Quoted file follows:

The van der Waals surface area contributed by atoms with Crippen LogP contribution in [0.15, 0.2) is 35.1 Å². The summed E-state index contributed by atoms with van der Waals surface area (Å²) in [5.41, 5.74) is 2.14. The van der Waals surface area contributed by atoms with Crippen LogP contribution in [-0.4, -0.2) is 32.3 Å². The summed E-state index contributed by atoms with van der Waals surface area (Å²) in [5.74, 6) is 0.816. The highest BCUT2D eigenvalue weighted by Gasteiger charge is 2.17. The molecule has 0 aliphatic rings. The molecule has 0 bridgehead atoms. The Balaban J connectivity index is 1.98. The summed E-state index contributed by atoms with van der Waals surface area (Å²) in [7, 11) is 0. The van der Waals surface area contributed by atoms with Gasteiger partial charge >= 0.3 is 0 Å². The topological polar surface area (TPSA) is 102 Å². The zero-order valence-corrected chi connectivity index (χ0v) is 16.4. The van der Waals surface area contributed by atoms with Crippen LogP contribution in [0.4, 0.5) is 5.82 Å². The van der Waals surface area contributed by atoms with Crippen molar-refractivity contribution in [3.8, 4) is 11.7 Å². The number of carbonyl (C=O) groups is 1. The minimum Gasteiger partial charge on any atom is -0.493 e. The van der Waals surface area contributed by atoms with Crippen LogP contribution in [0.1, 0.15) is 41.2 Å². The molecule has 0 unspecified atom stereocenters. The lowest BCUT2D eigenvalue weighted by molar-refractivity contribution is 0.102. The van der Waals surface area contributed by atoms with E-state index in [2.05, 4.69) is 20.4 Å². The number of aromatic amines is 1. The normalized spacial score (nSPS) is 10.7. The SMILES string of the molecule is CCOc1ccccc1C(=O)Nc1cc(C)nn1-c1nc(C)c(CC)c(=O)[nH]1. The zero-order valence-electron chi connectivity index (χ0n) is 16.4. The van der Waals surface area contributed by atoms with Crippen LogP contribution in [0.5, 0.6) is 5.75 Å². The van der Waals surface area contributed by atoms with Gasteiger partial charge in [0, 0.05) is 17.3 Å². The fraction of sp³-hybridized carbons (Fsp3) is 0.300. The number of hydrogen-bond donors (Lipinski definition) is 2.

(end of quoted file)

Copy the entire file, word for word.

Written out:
The van der Waals surface area contributed by atoms with Crippen LogP contribution in [0.15, 0.2) is 35.1 Å². The summed E-state index contributed by atoms with van der Waals surface area (Å²) in [5.41, 5.74) is 2.14. The van der Waals surface area contributed by atoms with Crippen LogP contribution in [-0.4, -0.2) is 32.3 Å². The summed E-state index contributed by atoms with van der Waals surface area (Å²) in [5.74, 6) is 0.816. The highest BCUT2D eigenvalue weighted by Gasteiger charge is 2.17. The molecule has 0 aliphatic rings. The molecule has 0 bridgehead atoms. The Balaban J connectivity index is 1.98. The summed E-state index contributed by atoms with van der Waals surface area (Å²) in [7, 11) is 0. The van der Waals surface area contributed by atoms with Gasteiger partial charge >= 0.3 is 0 Å². The topological polar surface area (TPSA) is 102 Å². The zero-order valence-corrected chi connectivity index (χ0v) is 16.4. The van der Waals surface area contributed by atoms with Crippen LogP contribution in [0.4, 0.5) is 5.82 Å². The van der Waals surface area contributed by atoms with Crippen molar-refractivity contribution in [3.8, 4) is 11.7 Å². The number of carbonyl (C=O) groups is 1. The minimum Gasteiger partial charge on any atom is -0.493 e. The van der Waals surface area contributed by atoms with Crippen LogP contribution in [0.1, 0.15) is 41.2 Å². The molecule has 0 unspecified atom stereocenters. The lowest BCUT2D eigenvalue weighted by molar-refractivity contribution is 0.102. The van der Waals surface area contributed by atoms with E-state index in [2.05, 4.69) is 20.4 Å². The number of aromatic amines is 1. The normalized spacial score (nSPS) is 10.7. The SMILES string of the molecule is CCOc1ccccc1C(=O)Nc1cc(C)nn1-c1nc(C)c(CC)c(=O)[nH]1. The zero-order valence-electron chi connectivity index (χ0n) is 16.4. The van der Waals surface area contributed by atoms with Crippen LogP contribution in [0.5, 0.6) is 5.75 Å². The van der Waals surface area contributed by atoms with Gasteiger partial charge in [0, 0.05) is 17.3 Å². The fraction of sp³-hybridized carbons (Fsp3) is 0.300. The number of hydrogen-bond donors (Lipinski definition) is 2.